A perfectly scientifically valid ‘alternative’ to a bad model doesn’t have to be another model – it could just be no model, and saying “we don’t know”. It is enough, or should be enough, to just point out “That is wrong”, that the Emperor Has No Clothes. This is all a healthy way for science to be done – you know, open critique, questions asked, problems raised, critics answered, and so forth. Part of what bothers me about this ‘well then offer an alternative!’ attitude is that it represents a sort of science-guild protectionism: if no one is allowed to raise problems with existing models without ‘offering an alternative’, that obviously would help to increase the power of…folks who make models. After all, really, who has time to not only dig through such things and find/identify their problems (which is valuable enough already, and kudos to Levin for rolling up his sleeves), but to cook up complete and valid ‘alternative models’ as well? A very small percentage of people. And that’s the way the modelers like it, I suppose.

The post is titled “How much are the taxpayers subsidizing too-big-to-fail banks, if not $83 billion per year?” But if the entire ‘subsidy’ premise came from a flawed model, this is sort of like asking “Okay, if bleeding the patient doesn’t cure their disease, what DOES?”. Or, “On how many giant turtles’ backs does the Earth rest, if not 63?”

You say it’s not 63? Well, how many then, smartypants! Where’s YOUR model? You don’t have one? Ha! I win. 63 it is.

I don’t know what that is, but it’s not science.

Maybe it’s ‘modeling’.

P.S. Apologies in advance to all those who read this post’s title a different way and got their hopes up.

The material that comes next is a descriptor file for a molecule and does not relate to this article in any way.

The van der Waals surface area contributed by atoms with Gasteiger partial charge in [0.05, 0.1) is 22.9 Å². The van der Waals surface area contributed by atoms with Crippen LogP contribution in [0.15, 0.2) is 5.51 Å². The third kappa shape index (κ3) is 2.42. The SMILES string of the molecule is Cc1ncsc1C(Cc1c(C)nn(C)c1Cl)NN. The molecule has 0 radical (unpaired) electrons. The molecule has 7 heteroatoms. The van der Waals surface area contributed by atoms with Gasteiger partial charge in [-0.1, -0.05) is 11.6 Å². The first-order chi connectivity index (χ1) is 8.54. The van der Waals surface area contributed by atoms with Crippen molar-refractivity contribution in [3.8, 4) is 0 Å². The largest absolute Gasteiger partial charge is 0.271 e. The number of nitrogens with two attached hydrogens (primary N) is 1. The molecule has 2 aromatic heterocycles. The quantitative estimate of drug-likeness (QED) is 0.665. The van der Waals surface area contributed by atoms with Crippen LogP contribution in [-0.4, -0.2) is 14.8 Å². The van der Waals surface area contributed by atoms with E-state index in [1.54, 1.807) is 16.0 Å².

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7 Responses to The Model Has No Clothes

  1. A Lady says:

    You need to take this show on the road!

  2. Mark says:

    There are clearly 64 turtles. I WILL FIGHT YOU UNTIL THE END OF TIME. Or until I get bored. Which, honestly, sorta already happened.

  3. Dave says:

    Considering that if a major bank has a run, the entire $4 trillion of demand deposits in the US are at risk, and the US government has promised to cover that risk via the FDIC.

    So my model shows $4 trillion of implict government support for the banking system.

  4. Simon Grey says:

    “I’m just going to point out that that is completely and totally wrong.”

    And in more ways than one. Levine states, “Lazily extrapolating, that suggests that Bloomberg’s $83 billion subsidy number for the ten biggest banks should really be closer to $3.7 billion, or a little under one-twentieth of the number Bloomberg came up with,” which implies that he does have an alternative model of sorts (how else could he derive the $3.7 billion figure?).

    • Well to be fair, she mentions that, but says she’s ‘not sure it’s more convincing’. So, debunked!, I guess. (Me, I certainly found it more convincing, but then again I read his piece in detail.)

      The weird thing there of course is she violates her own rule: she doesn’t like Levine’s model, but fails to propose an alternative!

      This modeling thing is fraught with pitfalls…

  5. Pingback: Valuing TBTF cont’d | Rhymes With Cars & Girls

  6. Max says:

    This is what happens when girls try to do math.